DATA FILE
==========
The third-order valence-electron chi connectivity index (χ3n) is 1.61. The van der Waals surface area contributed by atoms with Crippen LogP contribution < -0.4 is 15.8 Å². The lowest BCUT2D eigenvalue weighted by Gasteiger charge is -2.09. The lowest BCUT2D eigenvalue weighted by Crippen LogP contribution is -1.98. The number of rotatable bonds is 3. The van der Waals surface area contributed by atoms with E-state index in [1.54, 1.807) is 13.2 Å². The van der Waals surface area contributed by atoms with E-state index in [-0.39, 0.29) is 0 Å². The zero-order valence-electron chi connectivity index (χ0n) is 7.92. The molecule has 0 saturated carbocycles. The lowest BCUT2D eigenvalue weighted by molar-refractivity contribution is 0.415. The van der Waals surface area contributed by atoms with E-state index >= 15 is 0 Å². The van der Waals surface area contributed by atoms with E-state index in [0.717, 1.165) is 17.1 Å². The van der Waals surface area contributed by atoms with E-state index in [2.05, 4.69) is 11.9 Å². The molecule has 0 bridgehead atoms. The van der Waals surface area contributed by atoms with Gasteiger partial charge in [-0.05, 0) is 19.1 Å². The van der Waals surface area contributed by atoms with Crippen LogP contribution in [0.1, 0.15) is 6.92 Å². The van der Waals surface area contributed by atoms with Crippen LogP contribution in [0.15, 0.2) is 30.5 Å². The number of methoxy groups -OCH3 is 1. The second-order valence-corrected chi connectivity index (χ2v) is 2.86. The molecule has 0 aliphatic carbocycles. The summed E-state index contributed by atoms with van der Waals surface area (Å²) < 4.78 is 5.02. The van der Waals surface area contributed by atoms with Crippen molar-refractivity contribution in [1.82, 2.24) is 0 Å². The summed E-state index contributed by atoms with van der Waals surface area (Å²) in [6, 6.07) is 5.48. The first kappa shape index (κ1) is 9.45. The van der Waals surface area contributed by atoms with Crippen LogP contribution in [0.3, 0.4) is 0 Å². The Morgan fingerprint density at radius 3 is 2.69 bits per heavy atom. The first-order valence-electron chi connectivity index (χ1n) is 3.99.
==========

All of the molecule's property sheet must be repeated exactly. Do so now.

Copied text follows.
The third-order valence-electron chi connectivity index (χ3n) is 1.61. The van der Waals surface area contributed by atoms with Crippen LogP contribution < -0.4 is 15.8 Å². The lowest BCUT2D eigenvalue weighted by Gasteiger charge is -2.09. The lowest BCUT2D eigenvalue weighted by Crippen LogP contribution is -1.98. The number of rotatable bonds is 3. The van der Waals surface area contributed by atoms with E-state index in [1.54, 1.807) is 13.2 Å². The van der Waals surface area contributed by atoms with E-state index in [-0.39, 0.29) is 0 Å². The zero-order valence-electron chi connectivity index (χ0n) is 7.92. The molecule has 0 saturated carbocycles. The lowest BCUT2D eigenvalue weighted by molar-refractivity contribution is 0.415. The van der Waals surface area contributed by atoms with E-state index >= 15 is 0 Å². The van der Waals surface area contributed by atoms with E-state index in [0.717, 1.165) is 17.1 Å². The van der Waals surface area contributed by atoms with E-state index in [2.05, 4.69) is 11.9 Å². The molecule has 0 bridgehead atoms. The van der Waals surface area contributed by atoms with Gasteiger partial charge in [-0.05, 0) is 19.1 Å². The van der Waals surface area contributed by atoms with Crippen LogP contribution in [0.1, 0.15) is 6.92 Å². The van der Waals surface area contributed by atoms with Crippen LogP contribution in [0.15, 0.2) is 30.5 Å². The number of methoxy groups -OCH3 is 1. The second-order valence-corrected chi connectivity index (χ2v) is 2.86. The molecule has 0 aliphatic carbocycles. The summed E-state index contributed by atoms with van der Waals surface area (Å²) < 4.78 is 5.02. The van der Waals surface area contributed by atoms with Crippen molar-refractivity contribution in [1.82, 2.24) is 0 Å². The summed E-state index contributed by atoms with van der Waals surface area (Å²) in [6, 6.07) is 5.48. The first kappa shape index (κ1) is 9.45. The van der Waals surface area contributed by atoms with Crippen LogP contribution in [0.3, 0.4) is 0 Å². The Morgan fingerprint density at radius 3 is 2.69 bits per heavy atom. The first-order valence-electron chi connectivity index (χ1n) is 3.99.